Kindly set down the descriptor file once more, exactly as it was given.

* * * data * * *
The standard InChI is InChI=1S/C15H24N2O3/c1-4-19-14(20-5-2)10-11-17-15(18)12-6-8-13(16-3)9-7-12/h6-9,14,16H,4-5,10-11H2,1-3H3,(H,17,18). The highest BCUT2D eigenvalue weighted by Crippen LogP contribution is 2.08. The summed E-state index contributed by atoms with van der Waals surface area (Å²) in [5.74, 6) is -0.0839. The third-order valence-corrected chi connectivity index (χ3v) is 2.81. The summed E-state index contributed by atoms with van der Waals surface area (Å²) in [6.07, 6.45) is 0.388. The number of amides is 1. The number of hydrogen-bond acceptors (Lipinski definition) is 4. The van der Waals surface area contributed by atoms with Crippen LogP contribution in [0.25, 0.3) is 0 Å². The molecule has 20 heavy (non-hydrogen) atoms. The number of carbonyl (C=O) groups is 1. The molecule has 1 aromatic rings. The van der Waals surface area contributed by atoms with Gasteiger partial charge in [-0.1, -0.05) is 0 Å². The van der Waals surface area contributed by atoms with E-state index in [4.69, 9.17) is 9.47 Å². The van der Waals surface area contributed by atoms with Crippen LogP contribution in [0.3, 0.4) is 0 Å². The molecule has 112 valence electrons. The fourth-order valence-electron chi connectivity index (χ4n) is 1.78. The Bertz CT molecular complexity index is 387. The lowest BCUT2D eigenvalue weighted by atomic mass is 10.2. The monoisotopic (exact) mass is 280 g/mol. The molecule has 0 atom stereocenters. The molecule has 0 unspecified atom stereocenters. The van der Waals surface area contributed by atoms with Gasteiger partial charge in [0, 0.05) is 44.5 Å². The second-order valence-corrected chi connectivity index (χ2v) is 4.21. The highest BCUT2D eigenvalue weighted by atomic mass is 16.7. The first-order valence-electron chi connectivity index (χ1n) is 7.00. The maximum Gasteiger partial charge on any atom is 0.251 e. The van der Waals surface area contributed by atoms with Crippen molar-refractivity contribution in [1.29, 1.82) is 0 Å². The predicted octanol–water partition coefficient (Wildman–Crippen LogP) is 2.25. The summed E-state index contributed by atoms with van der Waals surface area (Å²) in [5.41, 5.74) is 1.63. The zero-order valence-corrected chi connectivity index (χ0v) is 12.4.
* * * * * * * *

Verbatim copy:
The standard InChI is InChI=1S/C15H24N2O3/c1-4-19-14(20-5-2)10-11-17-15(18)12-6-8-13(16-3)9-7-12/h6-9,14,16H,4-5,10-11H2,1-3H3,(H,17,18). The highest BCUT2D eigenvalue weighted by Crippen LogP contribution is 2.08. The summed E-state index contributed by atoms with van der Waals surface area (Å²) in [5.74, 6) is -0.0839. The third-order valence-corrected chi connectivity index (χ3v) is 2.81. The summed E-state index contributed by atoms with van der Waals surface area (Å²) in [6.07, 6.45) is 0.388. The number of amides is 1. The number of hydrogen-bond acceptors (Lipinski definition) is 4. The van der Waals surface area contributed by atoms with Crippen LogP contribution in [0.25, 0.3) is 0 Å². The molecule has 20 heavy (non-hydrogen) atoms. The number of carbonyl (C=O) groups is 1. The molecule has 1 aromatic rings. The van der Waals surface area contributed by atoms with Gasteiger partial charge in [-0.1, -0.05) is 0 Å². The van der Waals surface area contributed by atoms with E-state index in [4.69, 9.17) is 9.47 Å². The van der Waals surface area contributed by atoms with Crippen LogP contribution in [0.3, 0.4) is 0 Å². The molecule has 112 valence electrons. The fourth-order valence-electron chi connectivity index (χ4n) is 1.78. The Bertz CT molecular complexity index is 387. The lowest BCUT2D eigenvalue weighted by atomic mass is 10.2. The monoisotopic (exact) mass is 280 g/mol. The molecule has 0 atom stereocenters. The molecule has 0 unspecified atom stereocenters. The van der Waals surface area contributed by atoms with Gasteiger partial charge in [0, 0.05) is 44.5 Å². The second-order valence-corrected chi connectivity index (χ2v) is 4.21. The highest BCUT2D eigenvalue weighted by atomic mass is 16.7. The first-order valence-electron chi connectivity index (χ1n) is 7.00. The maximum Gasteiger partial charge on any atom is 0.251 e. The van der Waals surface area contributed by atoms with Crippen molar-refractivity contribution in [1.29, 1.82) is 0 Å². The predicted octanol–water partition coefficient (Wildman–Crippen LogP) is 2.25. The summed E-state index contributed by atoms with van der Waals surface area (Å²) in [5.41, 5.74) is 1.63. The zero-order valence-corrected chi connectivity index (χ0v) is 12.4.